Griffith Park

Griffith Park is a large municipal park at the eastern end of the Santa Monica Mountains in the Los Feliz neighborhood of Los Angeles, California. The park covers 4,210 acres (17.0 km2; 6.58 sq mi) of land, making it one of the largest urban parks in North America. It is the second-largest city park in California, after Mission Trails Preserve in San Diego, and the tenth largest in the United States. It has also been referred to as the Central Park of Los Angeles, but it is much larger and with a much more untamed, rugged character.

Attractions

Visitors can attend concerts under the stars at the magnificent Greek Theatre, which was built to resemble a Greek amphitheater. Visitors can study the stars at the newly renovated Griffith Observatory and planetarium. In addition to the observatory and Greek theater, Griffith Park hosts the Los Angeles Zoo, the Museum of the American West and a merry-go-round. The Hollywood Sign is located on the southern flank of Griffith Park's Mount Lee. The William Mulholland Memorial Fountain, which is dedicated to the engineer who built the first aqueduct that supplied water to the city, is located opposite the park entrance. At the Travel Town Museum, one can ride on a miniature railroad operated by the Los Angeles Live Steamers and see retired railroad locomotives, passenger cars and streetcars from bygone eras.
Griffith Observatory.

There are two 18-hole golf courses (and the 9-hole Roosevelt Golf Course as well), a baseball field, athletic fields, along with several basketball and tennis courts on the grounds. The park also has a swimming pool which is open during the summer months. The park is laced with many hiking and equestrian trails deep within the mountains away from neighboring residential districts. The local (Angeles) unit of the Sierra Club has been leading free evening and weekend conditioning hikes in Griffith Park every week for almost 50 years.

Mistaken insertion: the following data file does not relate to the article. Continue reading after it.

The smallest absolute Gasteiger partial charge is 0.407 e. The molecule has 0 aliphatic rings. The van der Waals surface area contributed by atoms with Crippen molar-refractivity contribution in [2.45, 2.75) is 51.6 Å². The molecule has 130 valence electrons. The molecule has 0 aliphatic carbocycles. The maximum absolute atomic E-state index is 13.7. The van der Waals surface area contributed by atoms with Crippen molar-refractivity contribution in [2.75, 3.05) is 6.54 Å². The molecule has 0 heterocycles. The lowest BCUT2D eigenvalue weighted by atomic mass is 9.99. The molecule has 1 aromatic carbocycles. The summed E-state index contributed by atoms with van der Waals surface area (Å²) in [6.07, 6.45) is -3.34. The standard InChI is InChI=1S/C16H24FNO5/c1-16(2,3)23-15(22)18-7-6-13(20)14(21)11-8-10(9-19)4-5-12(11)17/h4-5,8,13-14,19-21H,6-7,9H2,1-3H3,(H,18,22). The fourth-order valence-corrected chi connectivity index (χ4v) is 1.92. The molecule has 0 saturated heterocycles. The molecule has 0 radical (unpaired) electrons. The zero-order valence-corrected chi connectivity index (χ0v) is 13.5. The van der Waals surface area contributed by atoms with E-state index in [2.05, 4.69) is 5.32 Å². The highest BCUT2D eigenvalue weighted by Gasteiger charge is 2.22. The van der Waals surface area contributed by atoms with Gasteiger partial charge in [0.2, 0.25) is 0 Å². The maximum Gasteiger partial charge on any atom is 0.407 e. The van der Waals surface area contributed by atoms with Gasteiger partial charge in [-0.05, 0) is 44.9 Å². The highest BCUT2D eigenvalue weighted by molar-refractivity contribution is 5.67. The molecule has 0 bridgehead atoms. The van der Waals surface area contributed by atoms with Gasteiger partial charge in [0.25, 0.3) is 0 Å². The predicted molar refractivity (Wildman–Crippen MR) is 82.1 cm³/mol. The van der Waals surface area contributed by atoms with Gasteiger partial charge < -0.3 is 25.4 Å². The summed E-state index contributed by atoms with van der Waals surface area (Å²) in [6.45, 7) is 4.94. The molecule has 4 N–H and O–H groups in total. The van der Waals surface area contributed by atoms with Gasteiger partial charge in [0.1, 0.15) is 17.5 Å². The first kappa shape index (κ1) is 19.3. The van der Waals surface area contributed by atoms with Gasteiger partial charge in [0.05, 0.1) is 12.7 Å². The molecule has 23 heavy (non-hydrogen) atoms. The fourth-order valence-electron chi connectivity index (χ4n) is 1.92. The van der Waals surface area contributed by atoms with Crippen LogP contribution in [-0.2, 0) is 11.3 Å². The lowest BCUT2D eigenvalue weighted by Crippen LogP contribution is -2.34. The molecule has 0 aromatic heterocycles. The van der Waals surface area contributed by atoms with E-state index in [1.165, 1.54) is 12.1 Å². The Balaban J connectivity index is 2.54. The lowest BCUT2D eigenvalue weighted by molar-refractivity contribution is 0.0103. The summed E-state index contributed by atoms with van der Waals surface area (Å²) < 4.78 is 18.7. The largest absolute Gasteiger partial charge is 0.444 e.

Mount Lee with the Hollywood Sign.

Sitting atop the southern slope of Mount Hollywood in Griffith Park, the Griffith Observatory is featured in the classic film, Rebel Without A Cause (1955) starring: James Dean, Natalie Wood, and Sal Mineo, and serves as the backdrop for key scenes that are threaded throughout the movie. Moreover, the steps of the Observatory set the stage for the film’s climactic ending. Notably, James Dean, who played the lead role of Jim Stark in the movie, also shot a Coca-Cola commercial in Griffith Park during his early years as an actor. A bronze bust of him is on the grounds just outside the Observatory's domed building that commemorates the making of the scenes for Rebel, in addition to other movies that have utilized the site as their scenic locale.

Griffith Park has many other locations familiar to moviegoers. It was used as a location in the first two Back to the Future movies. In the first movie it was used for Marty's starting point when accelerating to 88 mph (142 km/h) in the film's climax, and in the second movie it was used for the "River Road Tunnel" scene when Marty was trying to get the almanac back. The same tunnel was used as the entrance to Toontown in Who Framed Roger Rabbit. The park was also featured in the Robert Altman movie Short Cuts and in Disney's The Rocketeer. The park's craggy Bronson Canyon is a popular location for motion picture and television filming, especially of western and science fiction low-budget films, including Invasion of the Body Snatchers (1956). A tunnel entrance in this canyon was used as the entrance to the Batcave in the Batman television series of the 1960s. The Nickelodeon television show Salute Your Shorts was filmed in Griffith Park.

Another seasonal attraction during late November through December is the annual holiday light festival display sponsored by the Los Angeles Department of Water and Power. Spectators can walk or drive their vehicles through it.

Park hours and parking

The park is open 6:00 am to 10:00 pm. All hiking trails and mountain roads close at sunset. Ample free parking is available on the south side off of Vermont Canyon Road inside the park; cars can be left parked at the parking lot next to the Greek Theater until 10:30 pm, even though the park gates are closed to entering cars at sunset.

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